Alarm bells are ringing over a new Centrelink system that has been dubbed “the Hunger Games crossed with Black Mirror”.
A looming Centrelink change has been described as ‘the Hunger Games crossed with Black Mirror’, with welfare recipients worried about the potential ramifications it could have.
From July 1, the process of mutual obligations, tasks, activities, job interviews and searches that a person had to complete to receive their social benefits will be abolished and replaced by the activation system points-based (PBAS).
While many are happy to see an end to the cumbersome system of mutual obligations, some fear that the PBAS will bring a whole new set of problems for Centrelink users.
To continue receiving benefits, welfare recipients must receive 100 points and complete at least five job searches each month.
There is a list of over 30 tasks and activities that each have their own point value.
But questions have been raised about the varying value of points for different tasks and how some people might struggle to reach the required total.
Programs like PaTH Internship, the National Work Experience Program, and Launch into Work earn 25 points per week, enough to reach the 100 total.
But other activities like full-time Work for the Dole, the Adult Migrant English Program, and Skills for Education and Employment are worth 20 points per week, which means those involved have to take on tasks. to make up the remaining 20 points.
Other activities include five points for five hours of paid work, 20 points for attending a job interview, and 10 points for serving in the Defense Force Reserve (at least one weekend per month).
Moving for a job is the only task that offers the full 100 points in one go.
If an individual has any additional points left after reaching their monthly total of 100, they can be banked for the next month up to half (50) of their point goal.
Welfare recipients have been warned they could have their payments suspended and receive a demerit if their points target or minimum job searches are not met.
The Australian Unemployed Workers Union (AUWU) said the PBAS made up ‘up to 11’ mutual bonds and was ‘the Hunger Games crossed with Black Mirror’.
“Using technology to ‘gamify’ famine points (score them or lose your payout) is morally offensive to basic human decency,” he said in a statement.
“It’s not the design of a humane welfare system – it’s the design of a digital workhouse set up to brutalize people in desperate economic need and push them out of the system and into poverty. street.”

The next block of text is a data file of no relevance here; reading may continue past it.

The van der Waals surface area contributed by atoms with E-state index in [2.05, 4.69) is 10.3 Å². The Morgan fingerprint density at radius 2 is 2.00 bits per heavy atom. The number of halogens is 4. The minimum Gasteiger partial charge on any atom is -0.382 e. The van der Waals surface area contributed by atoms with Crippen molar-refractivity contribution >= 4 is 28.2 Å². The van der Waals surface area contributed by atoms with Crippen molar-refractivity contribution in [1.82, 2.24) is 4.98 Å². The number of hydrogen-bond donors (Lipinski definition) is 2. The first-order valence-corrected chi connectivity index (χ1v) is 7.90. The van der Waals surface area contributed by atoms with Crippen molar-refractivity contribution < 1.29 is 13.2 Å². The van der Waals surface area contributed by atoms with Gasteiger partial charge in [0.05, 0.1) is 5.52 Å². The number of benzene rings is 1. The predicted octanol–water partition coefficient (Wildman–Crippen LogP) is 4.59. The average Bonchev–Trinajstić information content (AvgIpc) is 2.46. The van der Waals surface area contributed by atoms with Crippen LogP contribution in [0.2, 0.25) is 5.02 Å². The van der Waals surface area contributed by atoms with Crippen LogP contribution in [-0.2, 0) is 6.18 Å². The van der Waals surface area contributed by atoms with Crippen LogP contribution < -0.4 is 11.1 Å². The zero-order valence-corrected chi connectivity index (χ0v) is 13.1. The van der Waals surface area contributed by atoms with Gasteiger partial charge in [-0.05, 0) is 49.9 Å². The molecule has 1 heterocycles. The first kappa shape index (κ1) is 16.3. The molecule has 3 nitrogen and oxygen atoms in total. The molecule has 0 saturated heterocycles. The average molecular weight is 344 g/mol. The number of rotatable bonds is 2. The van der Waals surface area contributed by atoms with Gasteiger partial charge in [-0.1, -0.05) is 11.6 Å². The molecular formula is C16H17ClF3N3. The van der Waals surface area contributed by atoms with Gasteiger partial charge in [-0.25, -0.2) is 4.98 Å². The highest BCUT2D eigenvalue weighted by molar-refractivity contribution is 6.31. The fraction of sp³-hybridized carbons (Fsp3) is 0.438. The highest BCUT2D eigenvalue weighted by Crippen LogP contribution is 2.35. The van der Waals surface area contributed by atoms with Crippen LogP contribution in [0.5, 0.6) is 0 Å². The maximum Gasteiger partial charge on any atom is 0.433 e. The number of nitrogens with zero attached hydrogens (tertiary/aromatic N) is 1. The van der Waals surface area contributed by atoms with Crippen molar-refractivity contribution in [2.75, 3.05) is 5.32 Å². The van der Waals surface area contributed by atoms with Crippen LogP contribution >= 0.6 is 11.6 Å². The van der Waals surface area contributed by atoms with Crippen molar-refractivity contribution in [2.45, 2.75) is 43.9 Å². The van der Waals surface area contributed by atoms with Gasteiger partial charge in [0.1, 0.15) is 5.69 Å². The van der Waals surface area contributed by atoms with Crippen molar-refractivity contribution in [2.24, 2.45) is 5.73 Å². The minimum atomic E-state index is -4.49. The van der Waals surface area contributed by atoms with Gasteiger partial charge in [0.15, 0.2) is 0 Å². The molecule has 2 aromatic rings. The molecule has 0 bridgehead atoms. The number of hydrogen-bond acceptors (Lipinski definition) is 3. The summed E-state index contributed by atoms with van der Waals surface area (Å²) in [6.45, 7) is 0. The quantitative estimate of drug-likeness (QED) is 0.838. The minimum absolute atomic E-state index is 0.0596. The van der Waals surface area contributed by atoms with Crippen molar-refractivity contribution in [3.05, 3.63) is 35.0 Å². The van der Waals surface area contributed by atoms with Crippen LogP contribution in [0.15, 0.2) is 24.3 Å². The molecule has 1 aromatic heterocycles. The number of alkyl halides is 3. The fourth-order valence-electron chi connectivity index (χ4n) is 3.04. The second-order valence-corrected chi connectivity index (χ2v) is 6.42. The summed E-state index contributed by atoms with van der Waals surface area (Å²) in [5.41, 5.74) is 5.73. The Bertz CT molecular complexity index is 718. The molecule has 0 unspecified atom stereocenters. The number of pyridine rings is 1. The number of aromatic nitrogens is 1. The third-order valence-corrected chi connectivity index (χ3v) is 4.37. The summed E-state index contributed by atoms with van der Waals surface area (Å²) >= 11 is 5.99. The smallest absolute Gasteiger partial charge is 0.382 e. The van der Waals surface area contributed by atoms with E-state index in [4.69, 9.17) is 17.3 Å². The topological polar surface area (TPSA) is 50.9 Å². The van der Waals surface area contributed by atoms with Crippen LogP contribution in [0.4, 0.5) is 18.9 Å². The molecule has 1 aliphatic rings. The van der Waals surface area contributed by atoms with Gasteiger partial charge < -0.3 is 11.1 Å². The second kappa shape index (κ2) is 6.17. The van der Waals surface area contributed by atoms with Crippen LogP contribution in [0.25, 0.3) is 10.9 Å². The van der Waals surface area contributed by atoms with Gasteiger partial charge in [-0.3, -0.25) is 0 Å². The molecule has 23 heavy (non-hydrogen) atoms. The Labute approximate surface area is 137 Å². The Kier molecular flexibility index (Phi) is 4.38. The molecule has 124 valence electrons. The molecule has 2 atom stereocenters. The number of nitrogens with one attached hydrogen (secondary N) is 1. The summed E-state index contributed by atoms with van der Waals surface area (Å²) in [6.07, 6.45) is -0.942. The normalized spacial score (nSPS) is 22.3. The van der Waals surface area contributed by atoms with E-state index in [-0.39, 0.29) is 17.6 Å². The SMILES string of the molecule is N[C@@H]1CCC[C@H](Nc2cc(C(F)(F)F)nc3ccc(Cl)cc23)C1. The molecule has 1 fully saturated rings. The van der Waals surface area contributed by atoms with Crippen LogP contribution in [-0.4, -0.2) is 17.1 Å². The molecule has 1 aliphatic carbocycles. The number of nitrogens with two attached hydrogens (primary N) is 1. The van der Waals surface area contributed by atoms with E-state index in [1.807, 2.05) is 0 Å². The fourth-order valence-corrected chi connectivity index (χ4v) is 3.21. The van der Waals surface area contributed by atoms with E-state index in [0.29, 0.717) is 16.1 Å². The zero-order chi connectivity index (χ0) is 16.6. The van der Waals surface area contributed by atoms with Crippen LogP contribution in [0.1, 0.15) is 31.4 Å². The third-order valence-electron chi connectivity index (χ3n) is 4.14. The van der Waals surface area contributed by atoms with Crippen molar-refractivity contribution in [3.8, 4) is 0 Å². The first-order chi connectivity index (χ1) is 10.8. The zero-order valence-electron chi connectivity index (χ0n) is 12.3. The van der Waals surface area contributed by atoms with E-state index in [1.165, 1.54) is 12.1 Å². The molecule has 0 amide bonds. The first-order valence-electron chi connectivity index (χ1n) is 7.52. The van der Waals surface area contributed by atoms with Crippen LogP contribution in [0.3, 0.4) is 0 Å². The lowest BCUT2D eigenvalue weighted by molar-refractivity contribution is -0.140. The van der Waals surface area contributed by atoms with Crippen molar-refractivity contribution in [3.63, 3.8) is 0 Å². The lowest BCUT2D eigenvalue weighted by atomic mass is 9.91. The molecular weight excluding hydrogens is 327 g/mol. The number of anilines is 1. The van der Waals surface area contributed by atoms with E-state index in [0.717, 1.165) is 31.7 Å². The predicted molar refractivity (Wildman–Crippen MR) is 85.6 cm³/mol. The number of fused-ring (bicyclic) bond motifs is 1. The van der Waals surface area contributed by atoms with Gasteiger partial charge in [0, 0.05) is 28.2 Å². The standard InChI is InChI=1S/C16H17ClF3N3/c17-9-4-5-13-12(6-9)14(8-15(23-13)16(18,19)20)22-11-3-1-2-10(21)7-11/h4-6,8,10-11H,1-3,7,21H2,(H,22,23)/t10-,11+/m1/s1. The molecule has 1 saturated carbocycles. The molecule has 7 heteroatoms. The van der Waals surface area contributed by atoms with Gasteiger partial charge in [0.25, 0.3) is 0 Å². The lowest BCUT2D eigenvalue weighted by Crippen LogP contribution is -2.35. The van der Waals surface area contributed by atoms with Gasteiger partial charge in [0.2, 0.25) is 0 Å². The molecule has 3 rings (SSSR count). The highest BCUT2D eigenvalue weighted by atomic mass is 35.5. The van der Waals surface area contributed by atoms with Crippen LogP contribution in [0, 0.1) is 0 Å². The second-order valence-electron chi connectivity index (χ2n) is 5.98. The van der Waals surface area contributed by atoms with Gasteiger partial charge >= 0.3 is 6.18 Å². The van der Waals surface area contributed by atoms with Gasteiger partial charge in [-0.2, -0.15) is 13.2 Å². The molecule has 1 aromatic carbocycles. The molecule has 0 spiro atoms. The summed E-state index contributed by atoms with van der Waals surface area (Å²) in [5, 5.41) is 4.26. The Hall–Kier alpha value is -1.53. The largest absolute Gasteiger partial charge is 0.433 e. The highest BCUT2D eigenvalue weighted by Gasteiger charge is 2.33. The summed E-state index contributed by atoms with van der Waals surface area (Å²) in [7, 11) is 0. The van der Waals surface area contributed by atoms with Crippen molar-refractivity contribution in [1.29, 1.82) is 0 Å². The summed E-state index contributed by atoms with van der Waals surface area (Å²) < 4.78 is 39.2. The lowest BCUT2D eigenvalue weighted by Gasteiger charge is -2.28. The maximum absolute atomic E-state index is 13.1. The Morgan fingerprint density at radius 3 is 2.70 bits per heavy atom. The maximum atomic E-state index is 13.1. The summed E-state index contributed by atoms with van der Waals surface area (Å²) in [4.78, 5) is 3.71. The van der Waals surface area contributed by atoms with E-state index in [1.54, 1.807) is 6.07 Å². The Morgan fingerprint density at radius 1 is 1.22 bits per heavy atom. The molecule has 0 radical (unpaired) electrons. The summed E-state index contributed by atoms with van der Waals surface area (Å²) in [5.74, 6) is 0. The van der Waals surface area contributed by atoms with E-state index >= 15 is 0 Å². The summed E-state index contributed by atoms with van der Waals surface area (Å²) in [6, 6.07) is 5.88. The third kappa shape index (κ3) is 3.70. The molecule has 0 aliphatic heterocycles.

Concerns have also been raised about the ability of some people to meet these requirements.
The Department for Education, Skills and Employment (DESE) has advised that the points target or job search minimum may be reduced depending on a person’s personal circumstances.
It could also involve the value of certain tasks being increased or additional activities being created as “activity bonuses”.
PBAS falls under DESE’s new employment service, Workforce Australia, which replaces jobactive.
Workforce Australia will include an online or in-person service for users to complete and report their PBAS points.
Workforce Australia Online is for ‘work-ready’ jobseekers on income support who are able to manage their search through DESE schemes.
Social assistance recipients who need more support will be assigned an employment service provider who will offer more tailored services.
But there is confusion over how these changes will play out less than a month before they take effect.
The AUWU said it feared another “robodebt-like disaster”.
“The AUWU Advocacy Team receives a large number of reports from members telling us that the system has not been properly explained to them,” said Advocacy Coordinator Raquel Araya.
“We are trying to master this system so that we can advise those who contact us, and we still do not have clarity from the department on exactly how reporting will work, how issues will be addressed or resolved and whether Centrelink has the appropriate capacity to cope with the increased volume of call center requests. »
DESE said Workforce Australia was informed by “extensive collaboration” of more than 1,400 stakeholders, national and internal research and “intensive user-centred design”.